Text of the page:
In our books, chocolate cake is acceptable at any time of year and for any occasion, but if you’re looking to impress a special someone, it’s a belter of a Valentine’s Day dessert. This recipe comes from Australian food writer and editor Bre Graham’s debut cookbook Table for Two: Recipes for the ones you love, so there really couldn’t be a more appropriate time to get baking.

As Bre says,”This cake is a thing of beauty, despite all its broken parts. Its name comes from the moment you remove it from the oven, then drop it – on purpose – to cause the middle of the cake to collapse in on itself. This cake is flourless and made super light by folding the whisked egg whites through the batter, which means it’s both crunchy and soft, much like meringue. Complete with crisp edges, an almost custard-like middle and just enough coffee and vanilla to bring out the notes of the dark chocolate, it’s the cake of my dreams. Make sure to bake it on a low shelf in your oven, as this baby blooms like a soufflé when it cooks, so it needs space to rise. You can serve it plain, but I love filling the middle with whipped cream and fresh berries.”


150g (11⁄4 sticks) salted butter, cut into pieces, plus extra for greasing
250g (9oz) 70% plain chocolate, broken into pieces
1 tsp vanilla extract
120ml (1⁄2 cup) strong cold coffee
220g (1 cup plus 3 tbsp) caster (superfine) sugar
a pinch of sea salt
4 eggs, separated
200ml (scant 1 cup) double cream
1 tsp icing sugar, plus extra for dusting
a mix of fresh fruit, such as raspberries, blackberries and cherries, to decorate


1. Heat the oven to 160°C fan (350°F/Gas 4). Line the base and sides of a 16cm (61⁄2in) springform cake tin with baking paper. The paper should sit above the sides of the tin; use the leftover butter on the wrapper to help stick it.

2. Melt the butter and chocolate together in a double boiler or heatproof bowl set over a pan of gently simmering water, stir to combine, then pour into a large mixing bowl. Stir in the vanilla, coffee, sugar and salt. Let the mixture cool for 10 minutes or so; don’t worry if it looks split – I promise it’s all good.

3. As the chocolate mixture cools, whisk the egg whites in a clean, grease-free mixing bowl with an electric hand whisk until they form stiff peaks. Set aside.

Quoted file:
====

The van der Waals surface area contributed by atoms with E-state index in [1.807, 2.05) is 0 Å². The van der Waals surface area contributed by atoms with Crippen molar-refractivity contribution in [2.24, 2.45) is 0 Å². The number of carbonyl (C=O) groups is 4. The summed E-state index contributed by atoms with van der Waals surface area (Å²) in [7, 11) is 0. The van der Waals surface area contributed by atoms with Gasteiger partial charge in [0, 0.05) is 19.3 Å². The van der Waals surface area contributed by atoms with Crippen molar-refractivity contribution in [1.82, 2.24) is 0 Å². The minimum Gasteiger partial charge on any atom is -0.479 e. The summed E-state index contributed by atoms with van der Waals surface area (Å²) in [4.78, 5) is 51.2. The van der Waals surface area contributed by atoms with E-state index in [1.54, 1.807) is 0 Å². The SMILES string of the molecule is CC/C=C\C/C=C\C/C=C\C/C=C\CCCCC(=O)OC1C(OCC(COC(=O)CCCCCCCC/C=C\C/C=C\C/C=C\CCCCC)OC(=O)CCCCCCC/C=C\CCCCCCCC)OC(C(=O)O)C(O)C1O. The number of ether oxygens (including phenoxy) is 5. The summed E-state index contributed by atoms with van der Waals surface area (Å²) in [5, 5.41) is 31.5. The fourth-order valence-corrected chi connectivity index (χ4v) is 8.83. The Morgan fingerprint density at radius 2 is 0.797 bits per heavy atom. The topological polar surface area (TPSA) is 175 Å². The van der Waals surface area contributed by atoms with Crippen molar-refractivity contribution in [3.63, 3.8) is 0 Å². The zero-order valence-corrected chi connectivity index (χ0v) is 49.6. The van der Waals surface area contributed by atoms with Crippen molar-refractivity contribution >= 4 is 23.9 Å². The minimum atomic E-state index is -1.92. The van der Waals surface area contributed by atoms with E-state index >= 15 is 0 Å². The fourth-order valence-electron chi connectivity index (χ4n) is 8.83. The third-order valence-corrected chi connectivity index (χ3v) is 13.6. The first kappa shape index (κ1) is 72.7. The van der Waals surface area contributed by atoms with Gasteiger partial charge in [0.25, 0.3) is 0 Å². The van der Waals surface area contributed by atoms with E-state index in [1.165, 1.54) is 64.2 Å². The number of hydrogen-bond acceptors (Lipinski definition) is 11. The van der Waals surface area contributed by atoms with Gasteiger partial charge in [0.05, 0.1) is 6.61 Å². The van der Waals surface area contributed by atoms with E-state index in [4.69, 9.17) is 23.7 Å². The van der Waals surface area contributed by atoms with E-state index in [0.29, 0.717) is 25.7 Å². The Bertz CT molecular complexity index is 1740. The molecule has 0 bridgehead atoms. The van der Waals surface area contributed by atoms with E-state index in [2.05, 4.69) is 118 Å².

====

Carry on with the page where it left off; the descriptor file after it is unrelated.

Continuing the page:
4. Using the same electric whisk, mix the egg yolks into the melted chocolate, one at a time, until the mixture looks like a thick custard. Spoon one-third of the egg whites into the chocolate and briefly blitz with the electric whisk to loosen the mix. Fold in the rest of the egg whites with a metal spoon, keeping as much lightness and air in the cake batter as possible.

5. Gently tip the cake batter into the lined springform tin and bake on a low shelf for 40 minutes, until risen like a soufflé; the centre will be soft and gooey, but the sides should be crisp.

6. Now, this next step may go against all reasoning: take the cake out of the oven, lift it in its tin then drop from a 5cm (2in) height onto your work counter. This will force the middle of the cake to collapse evenly as it cools and create the perfect bowl-like shape for the whipped cream and berries. Leave the cake to cool completely in the tin, then chill for a firmer, fudge-like texture or keep at room temperature for a gooey, soft inside.

7. When you’re ready to serve, whip the cream with the icing sugar until light and fluffy. Spoon the whipped cream into the middle of the cake, pile the berries and cherries on top and dust with a little extra icing sugar, if you like.

Table for Two: Recipes for the ones you love by Bre Graham, published by DK, is out now.

Photo credits: Sophie Davidson and Issy Crocker